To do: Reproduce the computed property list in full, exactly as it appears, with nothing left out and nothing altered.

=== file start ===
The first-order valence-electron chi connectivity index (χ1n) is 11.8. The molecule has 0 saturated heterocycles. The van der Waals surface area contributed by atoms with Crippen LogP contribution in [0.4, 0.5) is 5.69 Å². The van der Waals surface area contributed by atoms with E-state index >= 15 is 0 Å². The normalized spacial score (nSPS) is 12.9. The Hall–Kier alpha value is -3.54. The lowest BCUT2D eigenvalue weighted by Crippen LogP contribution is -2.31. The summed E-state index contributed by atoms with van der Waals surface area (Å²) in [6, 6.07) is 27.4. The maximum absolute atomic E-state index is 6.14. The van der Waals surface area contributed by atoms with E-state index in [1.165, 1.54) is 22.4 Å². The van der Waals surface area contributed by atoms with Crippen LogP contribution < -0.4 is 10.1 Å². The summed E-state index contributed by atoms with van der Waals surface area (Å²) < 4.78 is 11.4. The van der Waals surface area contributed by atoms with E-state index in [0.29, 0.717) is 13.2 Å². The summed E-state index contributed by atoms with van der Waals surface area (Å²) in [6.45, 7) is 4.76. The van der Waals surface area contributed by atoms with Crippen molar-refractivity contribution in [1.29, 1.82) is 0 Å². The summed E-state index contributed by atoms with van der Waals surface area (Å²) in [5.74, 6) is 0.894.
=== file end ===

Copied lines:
The first-order valence-electron chi connectivity index (χ1n) is 11.8. The molecule has 0 saturated heterocycles. The van der Waals surface area contributed by atoms with Crippen LogP contribution in [0.4, 0.5) is 5.69 Å². The van der Waals surface area contributed by atoms with E-state index >= 15 is 0 Å². The normalized spacial score (nSPS) is 12.9. The Hall–Kier alpha value is -3.54. The lowest BCUT2D eigenvalue weighted by Crippen LogP contribution is -2.31. The summed E-state index contributed by atoms with van der Waals surface area (Å²) in [6, 6.07) is 27.4. The maximum absolute atomic E-state index is 6.14. The van der Waals surface area contributed by atoms with E-state index in [1.165, 1.54) is 22.4 Å². The van der Waals surface area contributed by atoms with Crippen LogP contribution < -0.4 is 10.1 Å². The summed E-state index contributed by atoms with van der Waals surface area (Å²) < 4.78 is 11.4. The van der Waals surface area contributed by atoms with E-state index in [0.29, 0.717) is 13.2 Å². The summed E-state index contributed by atoms with van der Waals surface area (Å²) in [6.45, 7) is 4.76. The van der Waals surface area contributed by atoms with Crippen molar-refractivity contribution in [1.29, 1.82) is 0 Å². The summed E-state index contributed by atoms with van der Waals surface area (Å²) in [5.74, 6) is 0.894.